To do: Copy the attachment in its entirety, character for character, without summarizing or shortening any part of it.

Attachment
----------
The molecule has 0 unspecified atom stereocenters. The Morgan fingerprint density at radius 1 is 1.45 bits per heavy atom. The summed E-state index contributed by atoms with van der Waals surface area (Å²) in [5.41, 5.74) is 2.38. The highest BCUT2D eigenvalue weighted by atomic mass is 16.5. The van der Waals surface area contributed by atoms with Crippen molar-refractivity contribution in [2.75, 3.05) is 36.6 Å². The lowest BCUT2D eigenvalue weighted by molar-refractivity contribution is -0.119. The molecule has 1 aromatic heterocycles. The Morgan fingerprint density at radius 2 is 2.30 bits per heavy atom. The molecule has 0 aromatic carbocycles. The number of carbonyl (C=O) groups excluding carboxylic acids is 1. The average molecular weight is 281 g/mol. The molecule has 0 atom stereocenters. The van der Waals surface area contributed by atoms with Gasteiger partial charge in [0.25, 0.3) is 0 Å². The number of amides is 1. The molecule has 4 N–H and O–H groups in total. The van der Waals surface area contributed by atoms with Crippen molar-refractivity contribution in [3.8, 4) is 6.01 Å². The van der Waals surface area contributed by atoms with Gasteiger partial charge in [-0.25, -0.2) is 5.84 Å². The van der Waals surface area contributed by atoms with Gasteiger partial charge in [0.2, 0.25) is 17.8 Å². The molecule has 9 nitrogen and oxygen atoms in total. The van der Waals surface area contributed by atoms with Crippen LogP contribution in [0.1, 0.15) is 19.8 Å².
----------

The molecule has 0 unspecified atom stereocenters. The Morgan fingerprint density at radius 1 is 1.45 bits per heavy atom. The summed E-state index contributed by atoms with van der Waals surface area (Å²) in [5.41, 5.74) is 2.38. The highest BCUT2D eigenvalue weighted by atomic mass is 16.5. The van der Waals surface area contributed by atoms with Crippen molar-refractivity contribution in [2.75, 3.05) is 36.6 Å². The lowest BCUT2D eigenvalue weighted by molar-refractivity contribution is -0.119. The molecule has 1 aromatic heterocycles. The Morgan fingerprint density at radius 2 is 2.30 bits per heavy atom. The molecule has 0 aromatic carbocycles. The number of carbonyl (C=O) groups excluding carboxylic acids is 1. The average molecular weight is 281 g/mol. The molecule has 0 atom stereocenters. The van der Waals surface area contributed by atoms with Gasteiger partial charge in [0.25, 0.3) is 0 Å². The number of amides is 1. The molecule has 4 N–H and O–H groups in total. The van der Waals surface area contributed by atoms with Crippen molar-refractivity contribution in [3.8, 4) is 6.01 Å². The van der Waals surface area contributed by atoms with Gasteiger partial charge in [-0.25, -0.2) is 5.84 Å². The van der Waals surface area contributed by atoms with Gasteiger partial charge in [0.2, 0.25) is 17.8 Å². The molecule has 9 nitrogen and oxygen atoms in total. The van der Waals surface area contributed by atoms with Crippen LogP contribution in [0.1, 0.15) is 19.8 Å².